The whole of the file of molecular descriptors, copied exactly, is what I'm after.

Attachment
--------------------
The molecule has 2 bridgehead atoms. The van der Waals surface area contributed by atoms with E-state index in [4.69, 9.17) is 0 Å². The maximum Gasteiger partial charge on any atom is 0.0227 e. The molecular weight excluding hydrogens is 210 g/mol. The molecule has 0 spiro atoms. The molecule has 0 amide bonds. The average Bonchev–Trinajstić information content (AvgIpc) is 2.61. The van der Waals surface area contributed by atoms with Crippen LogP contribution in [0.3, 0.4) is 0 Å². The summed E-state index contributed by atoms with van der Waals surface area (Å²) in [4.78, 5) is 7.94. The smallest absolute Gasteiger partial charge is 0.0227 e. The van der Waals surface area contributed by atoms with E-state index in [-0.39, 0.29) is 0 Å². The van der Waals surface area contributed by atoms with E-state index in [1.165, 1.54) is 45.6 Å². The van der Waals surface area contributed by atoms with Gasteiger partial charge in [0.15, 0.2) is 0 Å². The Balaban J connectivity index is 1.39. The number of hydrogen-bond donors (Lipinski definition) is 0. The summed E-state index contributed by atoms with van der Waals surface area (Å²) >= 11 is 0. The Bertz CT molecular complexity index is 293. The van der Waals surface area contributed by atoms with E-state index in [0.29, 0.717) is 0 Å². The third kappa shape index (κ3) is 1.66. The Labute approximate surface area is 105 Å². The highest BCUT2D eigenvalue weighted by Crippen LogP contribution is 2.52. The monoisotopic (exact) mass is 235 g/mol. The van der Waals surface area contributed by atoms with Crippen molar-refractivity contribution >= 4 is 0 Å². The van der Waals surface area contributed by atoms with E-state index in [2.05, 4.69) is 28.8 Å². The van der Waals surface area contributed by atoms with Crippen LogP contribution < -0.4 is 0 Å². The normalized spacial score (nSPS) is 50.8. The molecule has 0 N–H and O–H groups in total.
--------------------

The molecule has 2 bridgehead atoms. The van der Waals surface area contributed by atoms with E-state index in [4.69, 9.17) is 0 Å². The maximum Gasteiger partial charge on any atom is 0.0227 e. The molecular weight excluding hydrogens is 210 g/mol. The molecule has 0 spiro atoms. The molecule has 0 amide bonds. The average Bonchev–Trinajstić information content (AvgIpc) is 2.61. The van der Waals surface area contributed by atoms with Crippen LogP contribution in [0.3, 0.4) is 0 Å². The summed E-state index contributed by atoms with van der Waals surface area (Å²) in [4.78, 5) is 7.94. The smallest absolute Gasteiger partial charge is 0.0227 e. The van der Waals surface area contributed by atoms with E-state index in [-0.39, 0.29) is 0 Å². The van der Waals surface area contributed by atoms with E-state index in [1.165, 1.54) is 45.6 Å². The van der Waals surface area contributed by atoms with Gasteiger partial charge in [0.15, 0.2) is 0 Å². The Balaban J connectivity index is 1.39. The number of hydrogen-bond donors (Lipinski definition) is 0. The summed E-state index contributed by atoms with van der Waals surface area (Å²) >= 11 is 0. The Bertz CT molecular complexity index is 293. The van der Waals surface area contributed by atoms with E-state index in [0.29, 0.717) is 0 Å². The third kappa shape index (κ3) is 1.66. The Labute approximate surface area is 105 Å². The highest BCUT2D eigenvalue weighted by Crippen LogP contribution is 2.52. The monoisotopic (exact) mass is 235 g/mol. The van der Waals surface area contributed by atoms with Crippen molar-refractivity contribution >= 4 is 0 Å². The van der Waals surface area contributed by atoms with E-state index in [2.05, 4.69) is 28.8 Å². The van der Waals surface area contributed by atoms with Crippen LogP contribution < -0.4 is 0 Å². The normalized spacial score (nSPS) is 50.8. The molecule has 0 N–H and O–H groups in total.